After a more than a decade of collaboration culminating with 95 million boxes of clementines shipped in 2012-13, Sun Pacific and Paramount Citrus are parting ways.
Sun Pacific is walking away with the Cuties trademark and Paramount again has complete control of its fruit.
Both California companies issued news releases May 20 on the split, but neither disclosed the purchase price for the Cuties brand and trademark. Barney Evans, vice president for sales for Sun Pacific, said the companies had been in negotiations for about a month.
In the Pasadena, Calif.-based Sun Pacific release, chief executive officer Berne Evans focused on his company now having the exclusive rights to the Cuties brand. It was coined in 2001 and owned equally by the two companies until the May 20 announcement.
Delano, Calif.-based Paramount Citrus plans to focus on branding clementines under the “Wonderful” label, said president David Krause. He said the company controls a majority of the California clementine crop, which it will market under the Wonderful brand along with pistachios, almonds and pomegranate juice.
Officials with both companies said they expect all the details of the separation to be complete within months. They also said the sale of the Cuties trademark and the separation of the companies’ clementine operations were a private business matter and not the result of a court order or arbitration agreement.
Krause said Paramount is now in a mutually exclusive relationship with Fowler Packing, Fresno, Calif.
“We each have our own land and packing facilities (in Delano, Calif., and Fresno).” Krause said. “We will handle the sales and marketing for all the (clementines) for Fowler and Paramount and distribute proceeds back to each company.”
Krause said Paramount has about 14,000 acres of clementines in California, but they are not all producing fruit yet. The youngest trees are expected to be bearing marketable fruit in five years. Krause said by then Paramount will be producing twice the volume of clementines it is now.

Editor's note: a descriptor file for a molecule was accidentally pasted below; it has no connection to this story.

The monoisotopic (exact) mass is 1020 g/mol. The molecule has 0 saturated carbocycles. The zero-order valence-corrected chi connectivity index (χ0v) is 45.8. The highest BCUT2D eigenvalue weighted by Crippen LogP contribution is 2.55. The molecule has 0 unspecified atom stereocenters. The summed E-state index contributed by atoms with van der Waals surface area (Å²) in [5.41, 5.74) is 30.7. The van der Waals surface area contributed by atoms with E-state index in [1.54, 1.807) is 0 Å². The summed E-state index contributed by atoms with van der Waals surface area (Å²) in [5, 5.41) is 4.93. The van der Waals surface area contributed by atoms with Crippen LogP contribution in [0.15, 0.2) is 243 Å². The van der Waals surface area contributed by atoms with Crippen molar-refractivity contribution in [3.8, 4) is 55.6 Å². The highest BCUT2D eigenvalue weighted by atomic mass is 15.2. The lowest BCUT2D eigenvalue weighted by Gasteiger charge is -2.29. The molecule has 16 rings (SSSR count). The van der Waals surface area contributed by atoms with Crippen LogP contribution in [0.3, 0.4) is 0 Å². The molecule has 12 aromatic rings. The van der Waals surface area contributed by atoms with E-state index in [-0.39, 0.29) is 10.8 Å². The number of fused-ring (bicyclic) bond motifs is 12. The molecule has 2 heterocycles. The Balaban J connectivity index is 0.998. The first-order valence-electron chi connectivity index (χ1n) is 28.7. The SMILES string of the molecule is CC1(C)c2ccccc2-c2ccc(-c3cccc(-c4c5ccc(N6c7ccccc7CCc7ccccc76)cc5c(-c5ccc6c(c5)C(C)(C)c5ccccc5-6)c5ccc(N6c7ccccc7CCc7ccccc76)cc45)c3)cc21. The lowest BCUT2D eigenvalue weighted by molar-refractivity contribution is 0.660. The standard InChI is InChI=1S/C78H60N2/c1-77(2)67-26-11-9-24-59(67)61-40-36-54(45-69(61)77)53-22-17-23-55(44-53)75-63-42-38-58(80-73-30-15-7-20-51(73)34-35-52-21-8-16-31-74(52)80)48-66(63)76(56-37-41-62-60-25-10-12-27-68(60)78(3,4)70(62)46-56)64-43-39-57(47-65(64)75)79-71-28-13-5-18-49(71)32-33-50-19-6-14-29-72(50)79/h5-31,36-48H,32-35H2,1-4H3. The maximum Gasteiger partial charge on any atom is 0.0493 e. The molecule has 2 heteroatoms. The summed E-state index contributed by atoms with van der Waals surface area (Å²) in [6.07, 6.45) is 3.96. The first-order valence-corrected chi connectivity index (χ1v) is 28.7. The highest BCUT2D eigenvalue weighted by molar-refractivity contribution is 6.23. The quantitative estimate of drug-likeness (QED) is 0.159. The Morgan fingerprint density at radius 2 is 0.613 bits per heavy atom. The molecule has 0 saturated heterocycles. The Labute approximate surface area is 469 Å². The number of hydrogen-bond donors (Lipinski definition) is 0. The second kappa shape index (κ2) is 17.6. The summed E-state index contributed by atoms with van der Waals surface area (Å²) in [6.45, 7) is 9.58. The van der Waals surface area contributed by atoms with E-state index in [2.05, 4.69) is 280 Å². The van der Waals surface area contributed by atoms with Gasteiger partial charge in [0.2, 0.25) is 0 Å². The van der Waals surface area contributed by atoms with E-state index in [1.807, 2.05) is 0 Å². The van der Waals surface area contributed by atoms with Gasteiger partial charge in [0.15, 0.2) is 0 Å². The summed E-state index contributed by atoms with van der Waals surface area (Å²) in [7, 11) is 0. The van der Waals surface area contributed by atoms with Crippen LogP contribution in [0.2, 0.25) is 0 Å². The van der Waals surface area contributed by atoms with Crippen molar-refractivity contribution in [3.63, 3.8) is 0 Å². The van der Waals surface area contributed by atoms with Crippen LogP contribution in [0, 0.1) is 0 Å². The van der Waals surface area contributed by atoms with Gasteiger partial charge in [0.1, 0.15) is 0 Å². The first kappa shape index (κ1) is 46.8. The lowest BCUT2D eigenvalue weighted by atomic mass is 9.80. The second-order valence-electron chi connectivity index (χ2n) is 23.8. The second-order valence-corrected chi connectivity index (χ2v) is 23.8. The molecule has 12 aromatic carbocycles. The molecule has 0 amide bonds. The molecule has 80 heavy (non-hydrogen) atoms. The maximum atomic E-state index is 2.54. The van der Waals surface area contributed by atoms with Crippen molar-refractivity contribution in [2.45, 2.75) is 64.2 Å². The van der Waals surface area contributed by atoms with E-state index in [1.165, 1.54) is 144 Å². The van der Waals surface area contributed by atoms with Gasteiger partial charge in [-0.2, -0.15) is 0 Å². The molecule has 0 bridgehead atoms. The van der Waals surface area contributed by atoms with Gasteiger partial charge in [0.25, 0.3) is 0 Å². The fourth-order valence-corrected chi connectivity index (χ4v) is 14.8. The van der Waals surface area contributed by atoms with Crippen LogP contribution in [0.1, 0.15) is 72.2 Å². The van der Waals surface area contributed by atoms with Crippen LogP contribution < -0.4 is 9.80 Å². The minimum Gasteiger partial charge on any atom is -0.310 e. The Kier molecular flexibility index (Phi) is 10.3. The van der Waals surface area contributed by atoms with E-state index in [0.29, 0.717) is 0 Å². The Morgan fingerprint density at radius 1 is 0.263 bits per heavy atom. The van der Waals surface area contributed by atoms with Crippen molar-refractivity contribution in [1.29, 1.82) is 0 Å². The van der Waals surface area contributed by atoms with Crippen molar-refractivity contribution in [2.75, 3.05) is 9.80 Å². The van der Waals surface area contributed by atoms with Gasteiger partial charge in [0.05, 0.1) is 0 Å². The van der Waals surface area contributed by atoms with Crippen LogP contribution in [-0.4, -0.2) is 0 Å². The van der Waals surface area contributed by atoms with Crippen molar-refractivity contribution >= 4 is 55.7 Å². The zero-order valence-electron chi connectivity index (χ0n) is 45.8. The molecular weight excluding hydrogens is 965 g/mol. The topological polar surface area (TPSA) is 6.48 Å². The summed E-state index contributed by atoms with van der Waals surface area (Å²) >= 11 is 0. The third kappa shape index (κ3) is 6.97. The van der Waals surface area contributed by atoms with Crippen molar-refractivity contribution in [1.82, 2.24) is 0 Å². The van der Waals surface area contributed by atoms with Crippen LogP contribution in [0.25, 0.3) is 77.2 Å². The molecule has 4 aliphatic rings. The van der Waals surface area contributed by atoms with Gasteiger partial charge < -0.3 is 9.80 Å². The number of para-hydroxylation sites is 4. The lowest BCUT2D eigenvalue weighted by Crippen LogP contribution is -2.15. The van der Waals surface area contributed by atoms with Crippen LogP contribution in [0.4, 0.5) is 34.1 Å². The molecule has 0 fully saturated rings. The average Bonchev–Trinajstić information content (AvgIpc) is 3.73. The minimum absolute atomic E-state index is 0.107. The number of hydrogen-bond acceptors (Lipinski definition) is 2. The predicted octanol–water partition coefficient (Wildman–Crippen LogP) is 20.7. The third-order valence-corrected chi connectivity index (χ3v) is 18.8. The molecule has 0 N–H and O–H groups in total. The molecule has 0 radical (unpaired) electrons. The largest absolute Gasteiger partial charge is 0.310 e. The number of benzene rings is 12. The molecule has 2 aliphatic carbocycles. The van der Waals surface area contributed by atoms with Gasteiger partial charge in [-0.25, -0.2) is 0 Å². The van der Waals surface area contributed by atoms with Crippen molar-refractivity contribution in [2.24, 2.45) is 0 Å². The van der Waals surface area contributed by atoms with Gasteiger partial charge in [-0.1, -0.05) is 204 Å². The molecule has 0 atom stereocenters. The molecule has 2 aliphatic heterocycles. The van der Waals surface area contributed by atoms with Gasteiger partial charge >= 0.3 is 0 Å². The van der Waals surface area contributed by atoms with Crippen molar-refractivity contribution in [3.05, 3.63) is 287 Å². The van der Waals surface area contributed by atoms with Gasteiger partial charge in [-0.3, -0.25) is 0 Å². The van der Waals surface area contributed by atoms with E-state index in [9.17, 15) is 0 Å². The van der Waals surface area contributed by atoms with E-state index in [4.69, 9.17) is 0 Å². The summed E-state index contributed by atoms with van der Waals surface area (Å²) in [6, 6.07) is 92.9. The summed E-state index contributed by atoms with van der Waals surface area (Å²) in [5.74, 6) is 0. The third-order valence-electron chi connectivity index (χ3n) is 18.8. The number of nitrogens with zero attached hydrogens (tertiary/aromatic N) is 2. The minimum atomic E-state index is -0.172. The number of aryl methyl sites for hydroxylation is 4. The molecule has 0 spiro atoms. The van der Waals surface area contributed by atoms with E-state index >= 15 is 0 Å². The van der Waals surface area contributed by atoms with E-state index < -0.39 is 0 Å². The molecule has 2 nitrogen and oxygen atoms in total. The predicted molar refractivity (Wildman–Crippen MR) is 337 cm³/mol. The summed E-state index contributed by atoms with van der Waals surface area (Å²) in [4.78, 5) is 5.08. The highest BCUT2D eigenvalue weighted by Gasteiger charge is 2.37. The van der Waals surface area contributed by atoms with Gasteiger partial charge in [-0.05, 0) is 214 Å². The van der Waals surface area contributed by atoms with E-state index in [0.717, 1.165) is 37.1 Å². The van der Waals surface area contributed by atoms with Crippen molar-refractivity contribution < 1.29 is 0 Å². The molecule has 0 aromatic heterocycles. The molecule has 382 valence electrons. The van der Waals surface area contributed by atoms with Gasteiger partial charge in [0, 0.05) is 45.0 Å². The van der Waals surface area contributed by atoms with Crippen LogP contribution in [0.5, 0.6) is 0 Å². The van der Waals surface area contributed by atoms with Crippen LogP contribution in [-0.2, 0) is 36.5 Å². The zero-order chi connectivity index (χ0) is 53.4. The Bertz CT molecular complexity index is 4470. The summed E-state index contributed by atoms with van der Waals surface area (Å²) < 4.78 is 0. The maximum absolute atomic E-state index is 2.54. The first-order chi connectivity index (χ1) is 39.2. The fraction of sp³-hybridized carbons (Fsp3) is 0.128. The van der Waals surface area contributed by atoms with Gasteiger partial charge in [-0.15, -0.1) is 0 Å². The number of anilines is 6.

Between Paramount and Fowler acres, Krause said he expects the joint venture to pack about 70 million 5-pound boxes of the easy-peel citrus in the 2013-14 season.
Barney Evans declined to specify how many clementine acres the company has, but he said Sun Pacific will continue relationships it has with other growers during the 2013-14 season. Evans said Sun Pacific will pack at facilities in Maricopa, Calif., and Tulare, Calif.
Evans also said Sun Pacific subsidiary Califia Farms LP, Pasadena, will continue to produce and market Cuties juices as it has in recent years.
Califia juice marked the beginning of the end of the Paramount-Sun Pacific relationship.
Owners of the two companies, Stewart Resnick of Paramount and Berne Evans of Sun Pacific, met and started collaborating on small, sweet, easy-peel citrus fruit in the late 1990s. In 1999 they agreed to grow, pack, market and sell the fruit, according to court documents.
The Cuties name was coined in 2001 — Krause said Resnick’s wife Linda was the creative genius behind it and she will be the driving force in the development of Paramount’s new sub-brand for its clementines, which is to be launched this fall.
In 2004 Paramount and Sun Pacific marketed their first major crop of Cuties. Four years later the companies signed a master agreement that included development of a juice line.
However, in 2011 Resnick pulled out of the juice deal. Sun Pacific went ahead with the Cuties juice and Resnick filed a trademark infringement case against its subsidiary, Califia Juice LP, in federal court, according to court documents. That case was dismissed when Evans asked the court to enforce an arbitration clause in the master agreement.
Last fall, the American Arbitration Association declared Sun Pacific would have exclusive rights to the Cuties brand through the end of the 2013-14 season.